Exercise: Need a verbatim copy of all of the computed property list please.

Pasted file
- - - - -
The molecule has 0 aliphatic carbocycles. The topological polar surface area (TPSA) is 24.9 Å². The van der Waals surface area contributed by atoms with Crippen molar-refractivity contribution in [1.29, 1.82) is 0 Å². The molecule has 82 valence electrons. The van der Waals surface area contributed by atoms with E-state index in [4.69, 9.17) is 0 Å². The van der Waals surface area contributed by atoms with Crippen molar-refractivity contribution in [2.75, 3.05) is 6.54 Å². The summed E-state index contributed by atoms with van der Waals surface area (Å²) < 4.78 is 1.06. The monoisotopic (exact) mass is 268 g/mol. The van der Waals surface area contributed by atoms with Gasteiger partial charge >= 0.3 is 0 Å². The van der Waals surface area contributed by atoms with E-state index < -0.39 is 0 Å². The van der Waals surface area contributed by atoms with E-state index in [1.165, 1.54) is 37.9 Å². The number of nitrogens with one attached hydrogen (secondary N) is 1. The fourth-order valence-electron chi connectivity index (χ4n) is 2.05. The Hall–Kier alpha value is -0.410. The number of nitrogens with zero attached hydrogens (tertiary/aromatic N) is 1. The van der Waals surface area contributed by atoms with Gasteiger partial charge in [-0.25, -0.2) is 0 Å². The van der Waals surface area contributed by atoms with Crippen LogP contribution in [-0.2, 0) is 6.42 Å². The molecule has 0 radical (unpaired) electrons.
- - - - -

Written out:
The molecule has 0 aliphatic carbocycles. The topological polar surface area (TPSA) is 24.9 Å². The van der Waals surface area contributed by atoms with Crippen molar-refractivity contribution in [1.29, 1.82) is 0 Å². The molecule has 82 valence electrons. The van der Waals surface area contributed by atoms with E-state index in [4.69, 9.17) is 0 Å². The van der Waals surface area contributed by atoms with Crippen molar-refractivity contribution in [2.75, 3.05) is 6.54 Å². The summed E-state index contributed by atoms with van der Waals surface area (Å²) < 4.78 is 1.06. The monoisotopic (exact) mass is 268 g/mol. The van der Waals surface area contributed by atoms with Gasteiger partial charge >= 0.3 is 0 Å². The van der Waals surface area contributed by atoms with E-state index < -0.39 is 0 Å². The van der Waals surface area contributed by atoms with E-state index in [1.165, 1.54) is 37.9 Å². The number of nitrogens with one attached hydrogen (secondary N) is 1. The fourth-order valence-electron chi connectivity index (χ4n) is 2.05. The Hall–Kier alpha value is -0.410. The number of nitrogens with zero attached hydrogens (tertiary/aromatic N) is 1. The van der Waals surface area contributed by atoms with Gasteiger partial charge in [-0.25, -0.2) is 0 Å². The van der Waals surface area contributed by atoms with Crippen LogP contribution in [-0.2, 0) is 6.42 Å². The molecule has 0 radical (unpaired) electrons.